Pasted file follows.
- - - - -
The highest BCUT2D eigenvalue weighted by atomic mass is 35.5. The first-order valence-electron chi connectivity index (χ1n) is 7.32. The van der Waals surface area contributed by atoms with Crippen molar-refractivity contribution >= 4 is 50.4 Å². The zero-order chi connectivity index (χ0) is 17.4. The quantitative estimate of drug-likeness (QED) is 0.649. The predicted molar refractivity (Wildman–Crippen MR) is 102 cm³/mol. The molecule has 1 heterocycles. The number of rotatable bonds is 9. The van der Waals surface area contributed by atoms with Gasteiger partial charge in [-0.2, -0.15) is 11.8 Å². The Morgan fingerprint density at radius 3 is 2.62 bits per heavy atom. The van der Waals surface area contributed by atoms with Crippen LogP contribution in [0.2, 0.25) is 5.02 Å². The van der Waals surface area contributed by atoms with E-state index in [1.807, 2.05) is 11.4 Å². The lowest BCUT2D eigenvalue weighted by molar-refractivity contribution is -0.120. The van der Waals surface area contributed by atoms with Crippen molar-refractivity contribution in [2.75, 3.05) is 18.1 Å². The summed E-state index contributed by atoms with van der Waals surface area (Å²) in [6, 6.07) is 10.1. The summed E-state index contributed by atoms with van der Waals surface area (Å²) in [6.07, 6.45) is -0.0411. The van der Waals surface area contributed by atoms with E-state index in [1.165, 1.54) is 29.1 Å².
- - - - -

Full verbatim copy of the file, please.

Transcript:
The highest BCUT2D eigenvalue weighted by atomic mass is 35.5. The first-order valence-electron chi connectivity index (χ1n) is 7.32. The van der Waals surface area contributed by atoms with Crippen molar-refractivity contribution >= 4 is 50.4 Å². The zero-order chi connectivity index (χ0) is 17.4. The quantitative estimate of drug-likeness (QED) is 0.649. The predicted molar refractivity (Wildman–Crippen MR) is 102 cm³/mol. The molecule has 1 heterocycles. The number of rotatable bonds is 9. The van der Waals surface area contributed by atoms with Gasteiger partial charge in [-0.2, -0.15) is 11.8 Å². The Morgan fingerprint density at radius 3 is 2.62 bits per heavy atom. The van der Waals surface area contributed by atoms with Crippen LogP contribution in [0.2, 0.25) is 5.02 Å². The van der Waals surface area contributed by atoms with E-state index in [1.807, 2.05) is 11.4 Å². The lowest BCUT2D eigenvalue weighted by molar-refractivity contribution is -0.120. The van der Waals surface area contributed by atoms with Crippen molar-refractivity contribution in [2.75, 3.05) is 18.1 Å². The summed E-state index contributed by atoms with van der Waals surface area (Å²) in [6, 6.07) is 10.1. The summed E-state index contributed by atoms with van der Waals surface area (Å²) in [6.07, 6.45) is -0.0411. The van der Waals surface area contributed by atoms with E-state index in [1.165, 1.54) is 29.1 Å².